Criterion Sunday 556: Senso (1954)

This film is, undoubtedly, full-blooded. If you have any kind of aversion to melodrama, you would be well-advised to be aware of that going in, because Visconti and his lead actor Alida Valli do not, in any way, hold back. She plays the Countess Serpieri, an Italian noblewoman in 1866 just as Italy is seeking its independence, whose cousin (Massimo Girotti) is deeply embedded in the resistance fight, but yet she dramatically, deeply, impossibly falls in love with a young Austrian officer Franz (played rather less memorably by Farley Granger, and truly the lip-synching is, as you’d expect from Italian films, very far off). The further she is sucked into passionate love for this pathetic preening jerk, the further she betrays her country and her ideals, until both are thrown explosively against one another in a final showdown that really undoes them both. The title is apt: this is a film of the senses, taking its cue (as VIsconti often does) from opera, which is where it literally begins, until the entire film is suffused with an operatic sensibility and the denouement can’t help but be bold. So if you like your films melodramatic and operatic, then this is exactly the kind of cinema you will love.


FILM REVIEW: Criterion Collection
Director Luchino Visconti; Writers Suso Cecchi d’Amico, Visconti, Giorgio Bassani, Carlo Alianello, Giorgio Prosperi, Tennessee Williams and Paul Bowles; Cinematographers G.R. Aldo and Robert Krasker; Starring Alida Valli, Farley Granger, Massimo Girotti; Length 123 minutes.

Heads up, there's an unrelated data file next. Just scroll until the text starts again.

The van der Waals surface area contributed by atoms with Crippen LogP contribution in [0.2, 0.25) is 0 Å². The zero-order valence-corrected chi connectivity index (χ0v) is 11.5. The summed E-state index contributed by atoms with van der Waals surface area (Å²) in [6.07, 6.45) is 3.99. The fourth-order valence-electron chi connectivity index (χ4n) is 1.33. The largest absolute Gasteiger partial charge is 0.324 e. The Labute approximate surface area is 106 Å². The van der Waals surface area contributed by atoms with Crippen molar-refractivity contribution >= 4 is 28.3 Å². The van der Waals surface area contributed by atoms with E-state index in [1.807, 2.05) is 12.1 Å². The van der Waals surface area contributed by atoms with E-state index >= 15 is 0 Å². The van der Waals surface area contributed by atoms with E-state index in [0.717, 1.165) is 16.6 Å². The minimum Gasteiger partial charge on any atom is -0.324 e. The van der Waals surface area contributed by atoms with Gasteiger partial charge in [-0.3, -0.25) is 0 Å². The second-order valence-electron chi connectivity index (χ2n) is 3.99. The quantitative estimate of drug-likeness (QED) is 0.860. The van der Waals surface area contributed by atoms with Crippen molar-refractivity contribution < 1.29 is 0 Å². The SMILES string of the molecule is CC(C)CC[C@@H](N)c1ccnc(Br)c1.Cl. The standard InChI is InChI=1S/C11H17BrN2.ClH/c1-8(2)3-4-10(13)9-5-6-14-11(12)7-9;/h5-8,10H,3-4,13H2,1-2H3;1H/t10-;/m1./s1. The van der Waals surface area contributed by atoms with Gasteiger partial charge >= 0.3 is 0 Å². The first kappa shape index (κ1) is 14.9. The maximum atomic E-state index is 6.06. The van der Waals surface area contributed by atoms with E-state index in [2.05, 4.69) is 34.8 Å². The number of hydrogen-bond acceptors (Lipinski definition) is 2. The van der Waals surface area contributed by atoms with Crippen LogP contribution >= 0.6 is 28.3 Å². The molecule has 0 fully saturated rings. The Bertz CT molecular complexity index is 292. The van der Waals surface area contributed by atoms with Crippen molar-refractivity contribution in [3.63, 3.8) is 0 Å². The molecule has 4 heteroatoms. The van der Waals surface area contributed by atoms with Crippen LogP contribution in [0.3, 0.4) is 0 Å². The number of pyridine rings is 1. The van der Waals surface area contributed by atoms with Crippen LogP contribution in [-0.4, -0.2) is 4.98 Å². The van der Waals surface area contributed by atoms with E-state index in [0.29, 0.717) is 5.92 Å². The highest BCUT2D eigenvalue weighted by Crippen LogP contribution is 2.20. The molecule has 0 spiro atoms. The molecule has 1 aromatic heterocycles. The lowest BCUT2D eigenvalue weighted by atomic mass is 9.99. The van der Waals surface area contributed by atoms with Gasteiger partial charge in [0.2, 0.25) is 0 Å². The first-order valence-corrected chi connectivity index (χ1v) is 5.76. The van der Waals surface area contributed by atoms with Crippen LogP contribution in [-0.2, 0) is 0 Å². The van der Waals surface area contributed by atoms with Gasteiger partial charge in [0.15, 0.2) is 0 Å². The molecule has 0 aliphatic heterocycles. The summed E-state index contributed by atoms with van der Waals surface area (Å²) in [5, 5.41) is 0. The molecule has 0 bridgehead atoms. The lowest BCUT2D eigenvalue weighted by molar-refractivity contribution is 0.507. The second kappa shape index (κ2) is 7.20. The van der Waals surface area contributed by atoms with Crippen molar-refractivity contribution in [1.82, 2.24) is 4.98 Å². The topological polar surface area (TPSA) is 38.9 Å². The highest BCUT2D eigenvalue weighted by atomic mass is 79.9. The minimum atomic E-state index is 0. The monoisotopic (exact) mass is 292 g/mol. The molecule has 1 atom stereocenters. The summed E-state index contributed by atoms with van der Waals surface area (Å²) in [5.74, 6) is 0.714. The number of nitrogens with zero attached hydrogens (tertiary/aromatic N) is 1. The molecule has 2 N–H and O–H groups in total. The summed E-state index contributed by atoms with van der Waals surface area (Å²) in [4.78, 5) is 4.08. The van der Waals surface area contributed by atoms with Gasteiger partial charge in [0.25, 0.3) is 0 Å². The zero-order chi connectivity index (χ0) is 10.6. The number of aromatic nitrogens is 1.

Seen at home (Blu-ray), Wellington, Sunday 24 July 2022.

Criterion Sunday 201: Umberto D. (1952)

My sense of this neorealist classic is that as I get older so the film will get better, but it’s one of those portraits of old age as a sad time of abandonment, especially in the context of a country coming out of a divisive wartime experience. However, the skill of De Sica is in making what seems like a pretty depressing watch into something a little more observational, capturing a sort of poetry of the everyday, as Umberto trudges around Rome in search of a little money to pay his rent, or looking out for his dog Flike. His own suicidal ideation is handled with sensitivity, and those occasions when he’s pulled back from something tragic by the slender bonds of love that remain make it the more powerful as a film.


FILM REVIEW: Criterion Collection
Director Vittorio De Sica; Writer Cesare Zavattini; Cinematographer G. R. Aldo; Starring Carlo Battisti; Length 89 minutes.

Seen at a friend’s home (DVD), London, Sunday 4 March 2018.